Emergency physicians have a large tolerance for uncertainty. We have a cheerful contempt for folks who come down to the ED and can’t seem to make a decision until every last lab value is back. That’s not who we are. However, sometimes you just don’t know what to do in a situation and the pressure to act builds up like lava in a volcano with the cone tied shut. This was one of those times.
The child was an 11-year-old female with an abscess on her buttock. She’d been seen 4 days prior and was started on bactrim but the abscess continued to enlarge. It’s time for an I & D. So far, so good, this seems straightforward. She hasn’t been NPO for the requisite time to sedation, so you leisurely proceed through the history and physical. Everything seems OK until you ask if there have been any prior problems with anesthesia. Funny you bring that up, you’re told. She had her tonsils out about a month ago. Before the procedure she had an irregular heart rate. They went ahead and did the procedure. Mom says her irregular heart rate improved during the anesthesia. But they were told to get it checked out by a cardiologist. In fact, they have the appointment scheduled. It’s for next week.
In other words, they don’t know what it is yet. You probe a little more. The child has been completely asymptomatic all her life. No palpitations, no chest pain, no fainting or spells. She runs around like every other child. There’s no family history of sudden death or dysrrhythmias. There’s no history of deafness (associated with one of the familial prolonged QT syndromes). The child’s had no recent illness to suggest carditis. In fact, except for the abscess, she’s the picture of blooming health.
You examine her. There’s the abscess on her backside, no question that she needs an I & D. Her heart rate is irregular, but with no murmurs or gallops, she has strong but irregular pulses and the rest of her exam is fine.
OK, this is getting interesting. You order an EKG and while you’re waiting, the nurse comes in to start her IV and hooks her up to the monitor. There are premature ventricular contractions (PVCs). Lots of them. In fact, every other beat is a PVC. They appear to be unifocal. The EKG is done and confirms what you saw on the monitor, the kid has bigeminy but is completely without symptoms. So what do you do with that? Is it safe to sedate her in the ED to drain this abscess? What is the sedation risk for a kid with PVCs, an otherwise normal exam, and no symptoms?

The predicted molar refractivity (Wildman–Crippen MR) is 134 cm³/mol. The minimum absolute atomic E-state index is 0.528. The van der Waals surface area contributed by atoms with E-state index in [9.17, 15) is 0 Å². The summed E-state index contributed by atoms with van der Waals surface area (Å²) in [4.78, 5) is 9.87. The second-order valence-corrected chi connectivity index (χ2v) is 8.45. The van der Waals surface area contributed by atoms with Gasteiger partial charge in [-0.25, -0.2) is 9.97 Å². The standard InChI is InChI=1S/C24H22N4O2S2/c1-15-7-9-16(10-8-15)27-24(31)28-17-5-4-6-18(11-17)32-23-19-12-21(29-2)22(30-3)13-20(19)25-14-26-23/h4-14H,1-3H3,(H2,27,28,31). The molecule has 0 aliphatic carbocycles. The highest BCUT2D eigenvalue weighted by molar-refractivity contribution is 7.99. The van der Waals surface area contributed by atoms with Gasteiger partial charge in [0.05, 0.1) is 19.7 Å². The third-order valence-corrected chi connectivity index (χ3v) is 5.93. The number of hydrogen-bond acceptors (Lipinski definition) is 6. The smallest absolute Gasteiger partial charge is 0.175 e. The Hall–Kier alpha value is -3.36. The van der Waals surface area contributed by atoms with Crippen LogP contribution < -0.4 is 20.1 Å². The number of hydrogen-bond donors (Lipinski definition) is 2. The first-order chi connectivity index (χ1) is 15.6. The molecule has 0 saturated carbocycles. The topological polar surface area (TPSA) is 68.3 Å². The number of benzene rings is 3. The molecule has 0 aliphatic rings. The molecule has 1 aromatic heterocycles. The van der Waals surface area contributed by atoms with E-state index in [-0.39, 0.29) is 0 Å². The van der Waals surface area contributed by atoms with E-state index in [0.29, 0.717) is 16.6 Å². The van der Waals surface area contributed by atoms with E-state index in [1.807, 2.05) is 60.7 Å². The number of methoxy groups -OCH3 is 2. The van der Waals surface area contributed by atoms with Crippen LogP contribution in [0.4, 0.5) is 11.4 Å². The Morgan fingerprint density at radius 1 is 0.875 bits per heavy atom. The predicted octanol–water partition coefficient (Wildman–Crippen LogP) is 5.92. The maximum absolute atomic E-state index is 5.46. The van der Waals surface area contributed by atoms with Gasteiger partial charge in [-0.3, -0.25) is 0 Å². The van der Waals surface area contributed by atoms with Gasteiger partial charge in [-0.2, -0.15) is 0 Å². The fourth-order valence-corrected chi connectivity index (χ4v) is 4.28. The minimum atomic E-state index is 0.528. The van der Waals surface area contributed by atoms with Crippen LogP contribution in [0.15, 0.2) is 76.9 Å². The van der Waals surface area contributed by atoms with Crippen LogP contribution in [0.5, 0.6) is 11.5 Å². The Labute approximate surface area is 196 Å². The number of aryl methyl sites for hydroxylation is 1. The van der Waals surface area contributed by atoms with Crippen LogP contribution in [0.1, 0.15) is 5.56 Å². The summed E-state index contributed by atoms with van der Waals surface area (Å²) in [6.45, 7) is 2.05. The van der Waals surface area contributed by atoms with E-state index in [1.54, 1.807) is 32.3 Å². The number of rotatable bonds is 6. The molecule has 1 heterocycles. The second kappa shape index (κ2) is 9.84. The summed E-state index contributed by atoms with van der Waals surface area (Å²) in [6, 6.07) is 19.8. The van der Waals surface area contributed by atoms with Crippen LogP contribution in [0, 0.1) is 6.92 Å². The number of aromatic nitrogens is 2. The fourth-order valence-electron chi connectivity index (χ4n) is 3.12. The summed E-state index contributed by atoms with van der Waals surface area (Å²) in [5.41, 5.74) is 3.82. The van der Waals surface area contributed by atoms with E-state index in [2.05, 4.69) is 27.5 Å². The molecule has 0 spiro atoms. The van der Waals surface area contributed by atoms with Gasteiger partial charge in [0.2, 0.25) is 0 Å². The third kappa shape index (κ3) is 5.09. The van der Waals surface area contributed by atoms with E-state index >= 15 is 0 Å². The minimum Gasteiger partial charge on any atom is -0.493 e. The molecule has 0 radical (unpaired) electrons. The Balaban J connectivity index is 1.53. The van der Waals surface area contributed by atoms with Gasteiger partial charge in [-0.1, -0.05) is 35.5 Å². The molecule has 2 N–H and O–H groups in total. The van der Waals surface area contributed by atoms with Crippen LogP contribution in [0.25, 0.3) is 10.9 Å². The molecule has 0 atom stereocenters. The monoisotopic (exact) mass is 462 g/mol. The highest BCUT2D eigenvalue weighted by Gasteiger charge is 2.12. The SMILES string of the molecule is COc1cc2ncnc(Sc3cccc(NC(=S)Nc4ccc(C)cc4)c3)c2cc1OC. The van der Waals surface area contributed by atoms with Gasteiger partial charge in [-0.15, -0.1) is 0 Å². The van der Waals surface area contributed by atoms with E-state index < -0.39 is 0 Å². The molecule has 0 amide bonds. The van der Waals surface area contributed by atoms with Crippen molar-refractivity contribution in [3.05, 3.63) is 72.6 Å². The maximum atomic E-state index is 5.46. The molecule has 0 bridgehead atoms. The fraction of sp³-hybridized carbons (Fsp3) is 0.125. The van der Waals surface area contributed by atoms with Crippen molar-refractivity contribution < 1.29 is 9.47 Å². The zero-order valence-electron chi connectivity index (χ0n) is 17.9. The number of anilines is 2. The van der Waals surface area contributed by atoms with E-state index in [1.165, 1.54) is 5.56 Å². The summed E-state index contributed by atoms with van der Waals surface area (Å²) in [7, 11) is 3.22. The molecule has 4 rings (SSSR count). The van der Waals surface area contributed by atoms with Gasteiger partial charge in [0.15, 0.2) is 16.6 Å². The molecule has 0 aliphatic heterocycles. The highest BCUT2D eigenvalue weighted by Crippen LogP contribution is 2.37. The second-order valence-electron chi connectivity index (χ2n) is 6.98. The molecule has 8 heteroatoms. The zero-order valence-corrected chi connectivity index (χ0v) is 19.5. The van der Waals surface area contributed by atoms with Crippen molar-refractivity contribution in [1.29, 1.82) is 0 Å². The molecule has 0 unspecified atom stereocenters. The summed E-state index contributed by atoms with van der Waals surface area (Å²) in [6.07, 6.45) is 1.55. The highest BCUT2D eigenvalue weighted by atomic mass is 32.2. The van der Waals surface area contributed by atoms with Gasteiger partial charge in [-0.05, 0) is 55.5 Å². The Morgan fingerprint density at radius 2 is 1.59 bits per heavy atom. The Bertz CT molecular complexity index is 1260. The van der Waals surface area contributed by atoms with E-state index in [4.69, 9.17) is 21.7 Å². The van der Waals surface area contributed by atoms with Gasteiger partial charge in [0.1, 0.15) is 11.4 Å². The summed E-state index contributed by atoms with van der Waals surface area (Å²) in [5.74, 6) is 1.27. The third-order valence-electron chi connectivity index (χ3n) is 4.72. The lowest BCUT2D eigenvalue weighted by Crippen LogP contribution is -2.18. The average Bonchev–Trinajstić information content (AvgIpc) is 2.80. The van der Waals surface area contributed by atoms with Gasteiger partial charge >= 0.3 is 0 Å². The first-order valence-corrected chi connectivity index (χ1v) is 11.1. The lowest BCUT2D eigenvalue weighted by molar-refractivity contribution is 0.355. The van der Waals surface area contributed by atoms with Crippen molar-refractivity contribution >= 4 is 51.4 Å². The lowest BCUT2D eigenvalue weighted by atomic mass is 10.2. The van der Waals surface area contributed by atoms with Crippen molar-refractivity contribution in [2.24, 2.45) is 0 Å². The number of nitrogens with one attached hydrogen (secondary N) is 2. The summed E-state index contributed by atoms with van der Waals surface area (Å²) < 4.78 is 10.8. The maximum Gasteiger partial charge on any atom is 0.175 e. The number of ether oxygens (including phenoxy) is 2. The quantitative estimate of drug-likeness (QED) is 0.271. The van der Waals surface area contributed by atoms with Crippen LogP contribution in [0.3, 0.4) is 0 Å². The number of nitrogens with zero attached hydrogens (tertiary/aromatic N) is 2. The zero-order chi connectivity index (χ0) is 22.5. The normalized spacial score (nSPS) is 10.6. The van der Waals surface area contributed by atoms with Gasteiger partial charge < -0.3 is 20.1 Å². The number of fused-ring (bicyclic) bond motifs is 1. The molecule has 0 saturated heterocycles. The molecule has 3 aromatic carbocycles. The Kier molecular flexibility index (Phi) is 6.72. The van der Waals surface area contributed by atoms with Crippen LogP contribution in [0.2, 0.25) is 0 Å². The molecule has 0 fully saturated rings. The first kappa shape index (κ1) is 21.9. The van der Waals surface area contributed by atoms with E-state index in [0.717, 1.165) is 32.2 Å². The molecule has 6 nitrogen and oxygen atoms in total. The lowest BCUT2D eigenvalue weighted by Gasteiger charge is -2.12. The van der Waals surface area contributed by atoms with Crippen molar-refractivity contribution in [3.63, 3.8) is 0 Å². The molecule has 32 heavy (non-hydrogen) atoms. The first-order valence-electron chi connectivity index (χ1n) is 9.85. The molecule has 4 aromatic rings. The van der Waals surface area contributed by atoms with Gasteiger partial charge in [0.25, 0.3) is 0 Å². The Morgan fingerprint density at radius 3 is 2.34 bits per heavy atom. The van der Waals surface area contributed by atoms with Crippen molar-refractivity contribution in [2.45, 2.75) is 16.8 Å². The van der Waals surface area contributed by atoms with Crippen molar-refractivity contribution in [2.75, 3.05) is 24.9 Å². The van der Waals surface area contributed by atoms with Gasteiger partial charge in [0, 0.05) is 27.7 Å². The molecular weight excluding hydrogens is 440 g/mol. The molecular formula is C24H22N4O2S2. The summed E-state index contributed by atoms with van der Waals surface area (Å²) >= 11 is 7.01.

A quick search gives you some sense of what to. Alexander and Berul (Ventricular arrythmias: when to worry. Pediatr Card 2000;21:532-41) say that benign patterns usually exhibit: normal sinus rhythm repolarization, normal ventricular function, and no family history of early mortality. OK, she seems like she meets those criteria. Each PVC is not preceded by a P wave, and the P-P interval between PVCs is about the length you would expect if she had two sinus cycles back to back, suggesting that the pause after the PVC is fully compensatory – the sinus mechanism does not appear to be thrown off by the extra beat. Nasty PVCs are more likely to be multifocal, be grouped as two or more in a row (basically, non-sustained V-tach), have an R on T phenomenon (where the PVC starts on the T wave of the preceding beat), or be associated with underlying heart disease. Nothing here to suggest that. Benign PVCs tend to improve with tachycardia, such as that associated with exercise.
You’re still not feeling comfortable. You phone the pediatric cardiologist on call. Is it OK to sedate this kid? He’s reassuring. This child most likely has benign congenital bigeminy. Her normal exercise tolerance, lack of symptoms and otherwise normal exam are good news. He tells you to proceed, monitoring her just like any other patient you sedate. You decide to use Ketamine, feeling that the increase in her heart rate might suppress her PVCs. First, you give a dose of atropine – sure enough, the PVCs are far less frequent as her heart rate climbs. She tolerates the sedation beautifully, the abscess is drained and packed and the child is sent home with wound care follow-up arranged. And now that her sedation is over, your heart rate also comes down to normal.
Amy Levine, MD, is an assistant professor of pediatric EM at UNC Chapel Hill